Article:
Moving On: Options for the Permanently Disabled


By Attorney Gary J. Levine
The Rhode Island workers’ compensation system is designed to provide injured workers with all appropriate medical treatment so they can recover from their injuries and return to their regular jobs. Unfortunately, not all injured workers fare so well. Some injuries are so serious that they result in a permanent disability that does not allow for a return to regular work.
For those who remain permanently disabled, a work injury deals a serious setback to their future and their families. It can be devastating news for injured workers to learn that they are permanently disabled from returning to their regular jobs, particularly when they had good jobs with good pay and with a company where they planned to continue working for many years. But there is hope. There are options that will help permanently disabled injured workers rebuild their lives.
None of these options are preferable to making a full recovery and returning to regular work. They won’t make the physical pain of an injury go away. But the reality is that workers’ compensation benefits typically don’t last forever. The following options will help to ease the financial pain of being out of work and help injured workers get their lives back on track.

Option 1: Find a New Job

Some injured workers are permanently and totally disabled. But most injured workers who are permanently disabled still have the ability to do some type of work. A doctor may restrict an injured worker from performing certain types of physical activity that prevent a return to his/her regular job, but allow the injured worker to do light duty work. For example, a doctor may say not to lift more than 20 pounds or not do any repetitive work or work above shoulder level, etc. A doctor’s work restrictions set forth what an injured worker can’t do but leave open all other types of physical activity that the injured worker can do.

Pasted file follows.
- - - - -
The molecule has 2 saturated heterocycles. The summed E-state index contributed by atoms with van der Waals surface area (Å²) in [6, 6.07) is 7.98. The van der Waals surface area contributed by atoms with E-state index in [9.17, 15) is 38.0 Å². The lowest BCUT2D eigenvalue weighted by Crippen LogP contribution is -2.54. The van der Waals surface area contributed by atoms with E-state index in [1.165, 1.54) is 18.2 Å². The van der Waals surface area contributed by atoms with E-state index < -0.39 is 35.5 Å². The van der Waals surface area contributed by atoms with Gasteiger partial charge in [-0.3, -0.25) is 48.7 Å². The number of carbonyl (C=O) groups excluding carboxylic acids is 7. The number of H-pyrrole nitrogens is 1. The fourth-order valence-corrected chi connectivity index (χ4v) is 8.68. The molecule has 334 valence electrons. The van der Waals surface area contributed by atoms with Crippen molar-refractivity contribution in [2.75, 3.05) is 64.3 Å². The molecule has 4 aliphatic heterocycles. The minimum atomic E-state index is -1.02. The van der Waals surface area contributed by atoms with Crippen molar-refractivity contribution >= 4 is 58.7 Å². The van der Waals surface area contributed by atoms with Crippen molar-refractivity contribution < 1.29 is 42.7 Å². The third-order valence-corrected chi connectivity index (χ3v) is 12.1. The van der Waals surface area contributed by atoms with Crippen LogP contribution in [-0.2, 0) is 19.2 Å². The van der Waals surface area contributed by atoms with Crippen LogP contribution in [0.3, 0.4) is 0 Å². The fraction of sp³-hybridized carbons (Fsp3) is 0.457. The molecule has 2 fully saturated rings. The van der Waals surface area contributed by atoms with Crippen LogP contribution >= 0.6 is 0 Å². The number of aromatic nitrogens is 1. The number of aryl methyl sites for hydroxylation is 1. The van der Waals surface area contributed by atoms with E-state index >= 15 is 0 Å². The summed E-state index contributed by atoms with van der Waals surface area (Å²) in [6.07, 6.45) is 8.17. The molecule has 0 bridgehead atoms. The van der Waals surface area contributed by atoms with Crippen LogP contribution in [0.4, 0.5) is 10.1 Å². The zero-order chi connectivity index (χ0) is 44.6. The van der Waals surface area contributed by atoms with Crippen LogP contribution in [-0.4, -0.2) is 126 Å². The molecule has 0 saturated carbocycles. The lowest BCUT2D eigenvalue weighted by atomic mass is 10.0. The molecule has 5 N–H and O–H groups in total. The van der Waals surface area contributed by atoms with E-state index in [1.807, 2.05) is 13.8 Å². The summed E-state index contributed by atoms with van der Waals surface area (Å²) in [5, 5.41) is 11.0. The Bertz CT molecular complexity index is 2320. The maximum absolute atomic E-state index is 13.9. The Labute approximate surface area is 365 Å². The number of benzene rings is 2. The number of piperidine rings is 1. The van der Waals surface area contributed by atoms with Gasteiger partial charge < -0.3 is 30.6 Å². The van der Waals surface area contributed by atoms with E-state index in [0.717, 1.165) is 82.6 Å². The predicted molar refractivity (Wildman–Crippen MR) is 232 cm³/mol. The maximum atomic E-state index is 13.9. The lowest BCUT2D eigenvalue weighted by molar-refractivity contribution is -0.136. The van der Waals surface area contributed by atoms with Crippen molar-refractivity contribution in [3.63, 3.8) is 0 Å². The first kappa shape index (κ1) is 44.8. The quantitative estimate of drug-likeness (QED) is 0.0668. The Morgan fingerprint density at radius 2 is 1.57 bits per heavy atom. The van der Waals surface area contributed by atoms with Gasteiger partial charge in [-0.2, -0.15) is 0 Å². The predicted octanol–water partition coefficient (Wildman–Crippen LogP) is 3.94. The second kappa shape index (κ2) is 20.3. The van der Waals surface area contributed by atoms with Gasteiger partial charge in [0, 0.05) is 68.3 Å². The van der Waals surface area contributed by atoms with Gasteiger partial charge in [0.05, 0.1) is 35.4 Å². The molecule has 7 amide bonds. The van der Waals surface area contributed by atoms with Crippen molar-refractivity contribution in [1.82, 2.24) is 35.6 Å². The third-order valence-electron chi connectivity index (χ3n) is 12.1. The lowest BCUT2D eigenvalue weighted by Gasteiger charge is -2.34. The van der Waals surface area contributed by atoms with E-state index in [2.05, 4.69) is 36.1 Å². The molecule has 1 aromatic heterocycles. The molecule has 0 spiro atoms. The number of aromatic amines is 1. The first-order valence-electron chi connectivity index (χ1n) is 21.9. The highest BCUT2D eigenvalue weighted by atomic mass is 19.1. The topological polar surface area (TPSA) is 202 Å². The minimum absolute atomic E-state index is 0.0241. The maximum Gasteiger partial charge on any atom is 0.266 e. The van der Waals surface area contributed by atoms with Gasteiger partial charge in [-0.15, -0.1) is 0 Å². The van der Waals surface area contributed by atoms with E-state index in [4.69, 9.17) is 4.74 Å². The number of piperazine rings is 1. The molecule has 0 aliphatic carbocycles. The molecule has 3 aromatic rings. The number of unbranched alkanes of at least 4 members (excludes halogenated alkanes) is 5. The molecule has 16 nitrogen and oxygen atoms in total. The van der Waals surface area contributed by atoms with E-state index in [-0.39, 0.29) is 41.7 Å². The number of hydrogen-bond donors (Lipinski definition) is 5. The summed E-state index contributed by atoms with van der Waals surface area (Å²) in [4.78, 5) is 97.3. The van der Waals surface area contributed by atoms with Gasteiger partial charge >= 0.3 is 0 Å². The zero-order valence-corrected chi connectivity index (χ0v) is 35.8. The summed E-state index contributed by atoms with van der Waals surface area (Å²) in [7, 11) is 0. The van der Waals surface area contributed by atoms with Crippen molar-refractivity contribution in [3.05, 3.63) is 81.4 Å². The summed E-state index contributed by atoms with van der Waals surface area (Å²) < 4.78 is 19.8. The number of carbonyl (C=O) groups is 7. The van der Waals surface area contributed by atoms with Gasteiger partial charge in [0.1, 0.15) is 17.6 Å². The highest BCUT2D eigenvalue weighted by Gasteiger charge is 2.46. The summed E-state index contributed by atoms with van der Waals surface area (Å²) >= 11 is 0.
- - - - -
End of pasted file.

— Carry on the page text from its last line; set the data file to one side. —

One option for those injured workers who are permanently partially disabled is to find a new job that fits within the limitations set by their doctor. The job may be available from the same employer or it may require looking for a job with a new employer. Starting a new job does not close the workers’ compensation case. The insurance company remains responsible to cover medical treatment for the injury. Also, in general, weekly workers’ compensation benefits will continue after starting a new job if it pays less than what the injured worker was earning before the injury. The amount of compensation payable each week is roughly 75% of the difference between the injured workers’ net pay before the injury (not including overtime) and the net pay from the new job. Benefits will continue until the injured worker has received benefits for partial disability for a total of six years. After that, the insurance company will remain responsible for medical treatment only.  

Option 2: Vocational Rehabilitation

For many injured workers, going out and finding a new job on their own is not an easy answer or an acceptable solution to their problems. Some may have tried to find work on their own with no success. Some may not know what other kinds of work to look for. Some may feel like no employer would even hire them. Some injured workers may have only done heavy unskilled work and don’t have the necessary skills to be able to get a new job within their physical restrictions. Some may have had high paying jobs that are not easily replaced without obtaining new skills. For those injured workers who are in this predicament, one option is to take advantage of vocational rehabilitation.